Write two-thirds of “SHITTING ON LSD IN A PUBLIC BATHROOM” while sitting on a toilet in NYU’s library on a medium-low dosage of LSD at 2:30PM. Half-close the lid of your MacBook, wash your hands, and hurriedly exit the bathroom to finish writing before you forget the “juicy details.” Wave to your husband, exiting the men’s room. Remember being on a much higher dosage of LSD together at the library two months ago, sitting side by side, creating a two-hour long Gchat containing phrases which have become integral in your joke lexicon. He stops walking near a vague grouping of chairs. Walk to him and hug each other lightly. Ask if you’re going to work in the same room. As he is quiet, considering his answer, know that having an urge to ask the question probably means you’ll work in different rooms, because the last time you were on LSD you naturally walked into the lab together.
He says “Let’s just work separately,” which seems more sensible now anyway. Nod quickly and say “Are we meeting at 4?” He says “I don’t know, we’ll talk on the Internet,” as you briefly maintain eye contact and walk in different directions.
Sit at the least conspicuous table in the cafeteria-area of the library. For twenty minutes, type more of “SHITTING ON LSD IN A PUBLIC BATHROOM.” Don’t look at the Internet. Write the sentence “Think of an overgrown lawn, unexplainably.” Give yourself permission to imagine an entire chapter in a literary criticism textbook devoted to your delicate, bizarrely groundbreaking, hypothesized-as-accidental-“but-given-Boyle’s-oeuvre-we-now-know-this-must-have-been-intentional” symbolism.
Remember things your husband has said to you about feeling neglected when you aren’t available on the Internet. Check your email and see that ten minutes ago, he sent you a forwarded email from “Raw Reform,” noting something funny he saw in it. Email him something funny you see in it. Have a business-like Gchat about meeting times. Read his email again. Find another funny thing and send it to him. Try to open the Gchat from the last time you were on LSD, but it takes too long to load.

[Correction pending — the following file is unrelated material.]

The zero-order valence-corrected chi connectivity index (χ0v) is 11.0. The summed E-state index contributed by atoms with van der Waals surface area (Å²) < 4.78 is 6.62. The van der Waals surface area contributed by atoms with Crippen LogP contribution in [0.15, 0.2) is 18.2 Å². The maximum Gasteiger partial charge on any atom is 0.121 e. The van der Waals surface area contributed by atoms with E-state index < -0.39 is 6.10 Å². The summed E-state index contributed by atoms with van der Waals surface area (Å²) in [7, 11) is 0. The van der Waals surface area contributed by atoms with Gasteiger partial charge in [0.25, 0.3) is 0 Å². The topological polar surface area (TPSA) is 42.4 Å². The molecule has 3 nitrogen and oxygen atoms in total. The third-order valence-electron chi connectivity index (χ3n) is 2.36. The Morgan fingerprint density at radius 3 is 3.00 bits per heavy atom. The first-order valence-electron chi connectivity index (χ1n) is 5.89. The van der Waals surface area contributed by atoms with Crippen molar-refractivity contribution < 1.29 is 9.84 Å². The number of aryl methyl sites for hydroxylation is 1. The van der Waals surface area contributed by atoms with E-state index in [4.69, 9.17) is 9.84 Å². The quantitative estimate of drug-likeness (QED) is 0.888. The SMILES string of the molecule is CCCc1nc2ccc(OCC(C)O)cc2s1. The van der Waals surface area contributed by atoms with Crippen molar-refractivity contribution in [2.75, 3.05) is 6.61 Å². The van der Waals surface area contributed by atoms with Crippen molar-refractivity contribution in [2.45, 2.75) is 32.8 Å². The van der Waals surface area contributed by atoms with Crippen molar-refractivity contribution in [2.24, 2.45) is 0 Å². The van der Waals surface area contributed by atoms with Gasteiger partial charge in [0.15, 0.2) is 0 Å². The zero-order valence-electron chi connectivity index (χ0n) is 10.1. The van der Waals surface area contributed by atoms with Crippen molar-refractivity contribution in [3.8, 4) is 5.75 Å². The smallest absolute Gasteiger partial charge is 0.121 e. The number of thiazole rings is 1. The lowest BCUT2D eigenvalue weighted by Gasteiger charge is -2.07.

At 4:30PM, hold hands as you exit the library to walk to dinner. Say “I’m doing ‘SHITTING ON LSD IN A PUBLIC BATHROOM’ for my essay now.”
Your husband grins and says “You should do that.”
Say “I started it already. I referenced ‘shitting it out’ for both the essay and actually shitting.”
Your husband rubs your arm and says “Seems really good. ‘How To Shit on LSD.'”
After dinner, ingest Adderall together and go in stores, looking for energy drinks. Laugh when your husband screams “Xanax.” Point at a drainpipe sticking out of the ground and say “It’s looking for a better life.” Make an experimental comment about Rube Goldberg machines. Your husband says “Save it for the essay” and pats your back.
At the library, open “SHITTING ON LSD IN A PUBLIC BATHROOM” and change the title to “HOW TO SHIT ON LSD.” From 6:30PM to 10:30PM, mechanically focus on expanding and rearranging parts of the essay, ensuring the voice and tense are consistent, and eliminating wordy or boring parts. It feels effortless. Rarely look at the Internet. Incorporate “Rube Goldberg machine.”
At 10:30PM, your husband hugs you from behind your chair and says he’s working slowly. He seems tired. You feel tired. He says “Send me the essay when you’re done.” Say you will be finished soon. Read the last paragraph. It might just be your opus, that last paragraph. Seems like you could have “stolen” it from Kurt Vonnegut or your husband. Google “Kurt Vonnegut nothingness quotes.” Google “Tao Lin nothingness quotes.”
At 11:50PM, you still haven’t finished. Things look grim. You’ve become fixated on imagining receiving 0-4 comments about drugs that seem to miss the point of your essay, 0-2 bluntly negative sentence-length comments, 2-4 vaguely negative sentence-length comments, and 1 convincing paragraph-length comment that actually makes you think you’re just as much of a “piece of shit” as the commenter does.
Look over your husband’s shoulder as he reads your essay. Agree with his first 3-5 deletions. He rearranges a paragraph. He wants to delete “Think of an overgrown lawn, unexplainably.” Tell him it’s “evocative, or something.” He says “I don’t feel anything when I read it.” Say “I think other people might,” immediately after which you want to shrink to a size that will allow you to live under your chair’s cushion, where you will be sat on by huge asses forever. Realize how fortunate you are that he actually wants to read your essay and that, unlike men in your past who have had either passive or incompatible interests in writing, you share many sensibilities with him and will probably like his suggestions.
He creates a new document for his edits. It seems too long, he says, it doesn’t seem focused. Agree. Get up to stretch. Do a handstand on the wall. Make socially inappropriate movements on a table. Sit next to your husband. He says “Are you okay?”